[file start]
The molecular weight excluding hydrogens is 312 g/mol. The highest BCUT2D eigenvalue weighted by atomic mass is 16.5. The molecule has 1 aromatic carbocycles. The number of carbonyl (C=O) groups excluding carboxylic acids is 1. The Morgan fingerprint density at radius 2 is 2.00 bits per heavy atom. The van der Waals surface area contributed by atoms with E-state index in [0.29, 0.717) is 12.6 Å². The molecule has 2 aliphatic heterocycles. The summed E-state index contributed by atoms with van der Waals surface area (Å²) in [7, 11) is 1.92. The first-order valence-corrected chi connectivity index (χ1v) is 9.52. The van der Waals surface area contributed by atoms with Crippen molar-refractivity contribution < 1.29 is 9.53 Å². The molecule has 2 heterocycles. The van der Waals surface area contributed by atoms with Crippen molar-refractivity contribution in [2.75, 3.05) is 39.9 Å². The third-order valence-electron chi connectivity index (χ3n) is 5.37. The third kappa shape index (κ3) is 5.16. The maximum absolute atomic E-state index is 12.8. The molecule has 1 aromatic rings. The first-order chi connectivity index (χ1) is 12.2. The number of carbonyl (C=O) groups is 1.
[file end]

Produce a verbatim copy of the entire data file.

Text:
The molecular weight excluding hydrogens is 312 g/mol. The highest BCUT2D eigenvalue weighted by atomic mass is 16.5. The molecule has 1 aromatic carbocycles. The number of carbonyl (C=O) groups excluding carboxylic acids is 1. The Morgan fingerprint density at radius 2 is 2.00 bits per heavy atom. The van der Waals surface area contributed by atoms with E-state index in [0.29, 0.717) is 12.6 Å². The molecule has 2 aliphatic heterocycles. The summed E-state index contributed by atoms with van der Waals surface area (Å²) in [7, 11) is 1.92. The first-order valence-corrected chi connectivity index (χ1v) is 9.52. The van der Waals surface area contributed by atoms with Crippen molar-refractivity contribution < 1.29 is 9.53 Å². The molecule has 2 heterocycles. The van der Waals surface area contributed by atoms with Crippen molar-refractivity contribution in [2.75, 3.05) is 39.9 Å². The third-order valence-electron chi connectivity index (χ3n) is 5.37. The third kappa shape index (κ3) is 5.16. The maximum absolute atomic E-state index is 12.8. The molecule has 1 aromatic rings. The first-order chi connectivity index (χ1) is 12.2. The number of carbonyl (C=O) groups is 1.